Targeted Nanoparticles for Head and Neck Cancer

Nanoparticles can assist in treatment of Head and Neck Cancer patients by optimizing distribution of chemotherapy drugs for better outcomes and less side effects.

Head and Neck Cancer (HNC) is a complicated and difficult disease that can easily infiltrate surrounding tissues/organs and induce metastasis. According to cancer statistics, there were 319,300 deaths worldwide due to HNC in 2012, and this has shown an ascending trend year by year.

HNC patients regularly have been reported to have dysphagia, respiratory disorders, xerostomia and other symptoms, which can get worse due to lack of appetite, weight loss, and nutritional deficiency. In the clinic, they are usually treated by surgery, radiotherapy, and chemotherapy. However, significant therapeutic improvements have not been achieved against cancer recurrence and metastasis. Especially, unsatisfactory distribution of chemotherapeutic drugs in the body greatly restricts the applications of chemotherapy. The arising applications of nano-formulations in biomedicine provide attractive tools and strategies for dealing with the problems of drugs used in HNC treatments.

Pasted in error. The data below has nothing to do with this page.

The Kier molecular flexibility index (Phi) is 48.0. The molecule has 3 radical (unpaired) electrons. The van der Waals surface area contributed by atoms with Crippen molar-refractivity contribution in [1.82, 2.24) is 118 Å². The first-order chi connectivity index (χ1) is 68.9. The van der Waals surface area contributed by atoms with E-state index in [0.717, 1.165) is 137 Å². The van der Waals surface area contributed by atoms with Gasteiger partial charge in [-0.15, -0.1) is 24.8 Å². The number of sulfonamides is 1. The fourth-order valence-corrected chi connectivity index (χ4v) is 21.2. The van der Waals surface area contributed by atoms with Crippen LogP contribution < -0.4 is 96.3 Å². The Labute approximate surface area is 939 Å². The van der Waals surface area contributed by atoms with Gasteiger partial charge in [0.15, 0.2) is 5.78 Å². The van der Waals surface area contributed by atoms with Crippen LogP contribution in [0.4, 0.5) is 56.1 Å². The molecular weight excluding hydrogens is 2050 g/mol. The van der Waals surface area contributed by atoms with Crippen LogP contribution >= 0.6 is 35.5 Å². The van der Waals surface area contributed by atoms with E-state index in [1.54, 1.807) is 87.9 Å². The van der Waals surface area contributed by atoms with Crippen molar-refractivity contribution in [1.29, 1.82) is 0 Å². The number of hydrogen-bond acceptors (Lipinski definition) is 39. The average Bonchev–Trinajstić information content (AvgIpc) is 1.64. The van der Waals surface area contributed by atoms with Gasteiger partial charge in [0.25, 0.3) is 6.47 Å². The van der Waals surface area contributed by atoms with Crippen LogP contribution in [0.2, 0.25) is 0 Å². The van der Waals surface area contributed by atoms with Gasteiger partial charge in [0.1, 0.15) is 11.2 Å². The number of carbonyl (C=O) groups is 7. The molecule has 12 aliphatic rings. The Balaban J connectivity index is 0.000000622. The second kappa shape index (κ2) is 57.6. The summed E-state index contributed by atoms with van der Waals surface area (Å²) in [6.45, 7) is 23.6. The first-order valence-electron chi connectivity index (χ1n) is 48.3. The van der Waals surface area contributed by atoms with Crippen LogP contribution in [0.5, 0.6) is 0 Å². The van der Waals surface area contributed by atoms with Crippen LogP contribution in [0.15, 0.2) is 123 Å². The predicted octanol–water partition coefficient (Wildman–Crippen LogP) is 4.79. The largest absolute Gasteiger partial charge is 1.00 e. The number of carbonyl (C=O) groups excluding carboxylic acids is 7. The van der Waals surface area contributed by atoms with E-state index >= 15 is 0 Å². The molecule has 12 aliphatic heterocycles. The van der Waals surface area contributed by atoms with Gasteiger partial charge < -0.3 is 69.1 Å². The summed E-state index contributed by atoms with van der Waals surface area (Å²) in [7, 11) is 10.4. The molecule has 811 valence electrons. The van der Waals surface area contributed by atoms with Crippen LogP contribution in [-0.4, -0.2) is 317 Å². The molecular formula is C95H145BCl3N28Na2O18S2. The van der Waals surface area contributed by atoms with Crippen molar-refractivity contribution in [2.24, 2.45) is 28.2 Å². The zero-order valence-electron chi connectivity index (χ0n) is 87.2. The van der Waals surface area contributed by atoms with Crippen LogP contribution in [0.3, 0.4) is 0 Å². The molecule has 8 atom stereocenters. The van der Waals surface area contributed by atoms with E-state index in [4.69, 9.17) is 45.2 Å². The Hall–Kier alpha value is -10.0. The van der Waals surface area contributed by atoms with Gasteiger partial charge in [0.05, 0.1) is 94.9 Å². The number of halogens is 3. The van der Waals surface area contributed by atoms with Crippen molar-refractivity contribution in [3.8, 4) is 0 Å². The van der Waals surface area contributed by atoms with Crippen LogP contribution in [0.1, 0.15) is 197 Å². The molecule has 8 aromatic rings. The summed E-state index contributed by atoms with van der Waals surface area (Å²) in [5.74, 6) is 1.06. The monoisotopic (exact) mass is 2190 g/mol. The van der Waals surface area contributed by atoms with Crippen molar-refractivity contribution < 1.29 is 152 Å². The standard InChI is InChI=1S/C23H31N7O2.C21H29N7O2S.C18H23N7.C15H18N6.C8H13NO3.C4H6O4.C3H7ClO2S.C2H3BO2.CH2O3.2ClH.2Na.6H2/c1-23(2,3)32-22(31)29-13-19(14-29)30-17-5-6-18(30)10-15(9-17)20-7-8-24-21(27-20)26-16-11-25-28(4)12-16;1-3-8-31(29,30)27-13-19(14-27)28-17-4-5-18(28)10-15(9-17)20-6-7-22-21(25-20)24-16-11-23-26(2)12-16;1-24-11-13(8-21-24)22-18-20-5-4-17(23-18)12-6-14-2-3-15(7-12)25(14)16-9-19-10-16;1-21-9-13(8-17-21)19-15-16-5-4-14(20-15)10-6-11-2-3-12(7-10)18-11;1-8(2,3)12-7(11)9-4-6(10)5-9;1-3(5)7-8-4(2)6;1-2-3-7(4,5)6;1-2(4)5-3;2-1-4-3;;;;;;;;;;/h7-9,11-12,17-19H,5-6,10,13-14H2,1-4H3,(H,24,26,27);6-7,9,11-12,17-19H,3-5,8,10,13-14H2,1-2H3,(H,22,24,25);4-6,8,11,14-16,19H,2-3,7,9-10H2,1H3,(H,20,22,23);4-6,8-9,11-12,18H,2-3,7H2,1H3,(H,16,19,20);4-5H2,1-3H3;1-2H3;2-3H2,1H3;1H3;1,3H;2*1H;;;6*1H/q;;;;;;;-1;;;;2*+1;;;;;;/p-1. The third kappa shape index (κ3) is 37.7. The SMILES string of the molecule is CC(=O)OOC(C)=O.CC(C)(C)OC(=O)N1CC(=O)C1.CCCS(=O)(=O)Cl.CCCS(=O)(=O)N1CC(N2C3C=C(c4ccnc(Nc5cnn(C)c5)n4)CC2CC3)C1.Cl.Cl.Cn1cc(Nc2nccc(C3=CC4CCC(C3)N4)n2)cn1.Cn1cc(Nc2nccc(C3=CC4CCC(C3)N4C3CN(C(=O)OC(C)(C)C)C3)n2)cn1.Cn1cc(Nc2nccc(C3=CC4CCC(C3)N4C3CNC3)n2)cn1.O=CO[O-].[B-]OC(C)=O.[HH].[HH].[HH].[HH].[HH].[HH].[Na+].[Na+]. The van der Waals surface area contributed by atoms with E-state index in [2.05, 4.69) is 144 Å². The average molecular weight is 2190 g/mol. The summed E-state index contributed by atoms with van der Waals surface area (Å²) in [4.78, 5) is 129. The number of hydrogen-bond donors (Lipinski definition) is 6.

In a recent review published in WIREs Nanomedicine and Nanobiotechnology, Jun Wu, Xiqiang Liu, and their co-workers from Sun Yat-sen University describe the current advances of targeted nanoparticles (NPs) applied to chemotherapy for HNC and discuss their potential future clinical applications. Targeted nanoparticles meet the materials and nanostructure requirements to make them accumulate in the tumor site, achieve controlled drug release, and have low toxicity to normal tissues for effective HNC treatment compared with traditional therapy. The application of targeted NPs as drug carriers in HNC is paving the way for chemotherapy to be employed in the treatment of late-stage patients, in order to alleviate their pain and prolong life.

Contributed by the Authors

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